Tyler “Ninja” Blevins might be on top of the streaming world right now, but even he isn’t immune to being yanked back down to earth by the sometimes absurdly demanding realities of the job.
Ninja at the Fortnite Pro Am. Image: Epic
For the past couple of days, Ninja’s been living it up at E3, retweeting several thousand pictures people have taken with him and winning $US1 million ($1.3 million) for charity in Epic’s celebrity-streamer Fortnite Pro Am, among other things. But if you’re a streamer taking time off from your regular schedule, even that comes at a cost.
“Wanna know the struggles of streaming over other jobs?” Ninja wrote on Twitter yesterday. “I left for less than 48 hours and lost 40,000 subscribers on Twitch. I’ll be back today (Wednesday) grinding again.”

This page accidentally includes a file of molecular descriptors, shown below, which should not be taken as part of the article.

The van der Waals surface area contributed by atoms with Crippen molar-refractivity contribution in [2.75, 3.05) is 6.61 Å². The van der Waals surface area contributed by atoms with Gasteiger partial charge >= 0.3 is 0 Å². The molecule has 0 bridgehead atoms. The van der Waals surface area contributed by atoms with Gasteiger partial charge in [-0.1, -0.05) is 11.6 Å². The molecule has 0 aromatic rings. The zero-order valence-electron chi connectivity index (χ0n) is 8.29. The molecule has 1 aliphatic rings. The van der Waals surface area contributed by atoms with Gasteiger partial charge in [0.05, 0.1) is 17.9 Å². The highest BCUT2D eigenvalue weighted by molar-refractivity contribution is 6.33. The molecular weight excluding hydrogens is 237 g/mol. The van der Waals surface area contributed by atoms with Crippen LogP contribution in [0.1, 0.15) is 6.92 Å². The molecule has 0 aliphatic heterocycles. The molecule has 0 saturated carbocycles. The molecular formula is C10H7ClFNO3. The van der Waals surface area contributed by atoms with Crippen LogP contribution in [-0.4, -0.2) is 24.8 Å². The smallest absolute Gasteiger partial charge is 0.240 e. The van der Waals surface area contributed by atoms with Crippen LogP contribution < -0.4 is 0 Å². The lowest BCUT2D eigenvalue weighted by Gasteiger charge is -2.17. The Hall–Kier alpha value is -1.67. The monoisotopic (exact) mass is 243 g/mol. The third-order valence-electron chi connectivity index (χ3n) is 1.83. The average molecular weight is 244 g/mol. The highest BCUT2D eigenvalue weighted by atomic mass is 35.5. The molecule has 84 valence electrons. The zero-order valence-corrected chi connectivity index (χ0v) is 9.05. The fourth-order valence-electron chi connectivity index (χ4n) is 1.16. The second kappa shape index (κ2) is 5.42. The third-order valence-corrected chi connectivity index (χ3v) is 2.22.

Most streamers would kill to have 40,000 subscribers, let alone be able to lose that many and not have it signal a sudden and devastating end to their career in the ceaseless battle royale known as Twitch. Ninja’s sub count began skyrocketing earlier this year and got all the way up to 250,000 in April.
In short, Ninja is still incredibly fortunate by most metrics that one could apply to anybody in the whole of human history, but don’t let that fool you into believing Twitch is an easy gig. Streamers are expected to be on all day, every day – indefinitely.
They might get to sit around and play video games, but if they sit still for too long, they risk fading away.